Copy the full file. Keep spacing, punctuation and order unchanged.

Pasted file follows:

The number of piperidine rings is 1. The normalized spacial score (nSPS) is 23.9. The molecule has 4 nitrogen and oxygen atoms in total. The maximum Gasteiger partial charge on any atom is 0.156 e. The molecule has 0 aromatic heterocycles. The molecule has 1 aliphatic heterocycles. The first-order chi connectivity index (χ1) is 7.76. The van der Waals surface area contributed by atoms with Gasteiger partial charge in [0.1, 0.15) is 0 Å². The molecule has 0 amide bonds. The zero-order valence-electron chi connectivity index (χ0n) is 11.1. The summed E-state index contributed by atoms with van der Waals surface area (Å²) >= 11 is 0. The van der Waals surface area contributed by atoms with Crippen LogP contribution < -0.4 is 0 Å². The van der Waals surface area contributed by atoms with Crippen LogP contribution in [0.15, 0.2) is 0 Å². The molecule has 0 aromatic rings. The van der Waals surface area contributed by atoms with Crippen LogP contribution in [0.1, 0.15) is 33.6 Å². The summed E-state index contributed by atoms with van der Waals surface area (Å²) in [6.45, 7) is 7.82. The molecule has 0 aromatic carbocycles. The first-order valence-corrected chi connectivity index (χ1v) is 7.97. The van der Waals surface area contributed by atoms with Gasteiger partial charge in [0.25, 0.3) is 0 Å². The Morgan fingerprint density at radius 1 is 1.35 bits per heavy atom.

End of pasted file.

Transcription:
The number of piperidine rings is 1. The normalized spacial score (nSPS) is 23.9. The molecule has 4 nitrogen and oxygen atoms in total. The maximum Gasteiger partial charge on any atom is 0.156 e. The molecule has 0 aromatic heterocycles. The molecule has 1 aliphatic heterocycles. The first-order chi connectivity index (χ1) is 7.76. The van der Waals surface area contributed by atoms with Gasteiger partial charge in [0.1, 0.15) is 0 Å². The molecule has 0 amide bonds. The zero-order valence-electron chi connectivity index (χ0n) is 11.1. The summed E-state index contributed by atoms with van der Waals surface area (Å²) >= 11 is 0. The van der Waals surface area contributed by atoms with Crippen LogP contribution < -0.4 is 0 Å². The van der Waals surface area contributed by atoms with Crippen LogP contribution in [0.15, 0.2) is 0 Å². The molecule has 0 aromatic rings. The van der Waals surface area contributed by atoms with Crippen LogP contribution in [0.1, 0.15) is 33.6 Å². The summed E-state index contributed by atoms with van der Waals surface area (Å²) in [6.45, 7) is 7.82. The molecule has 0 aromatic carbocycles. The first-order valence-corrected chi connectivity index (χ1v) is 7.97. The van der Waals surface area contributed by atoms with Gasteiger partial charge in [0.25, 0.3) is 0 Å². The Morgan fingerprint density at radius 1 is 1.35 bits per heavy atom.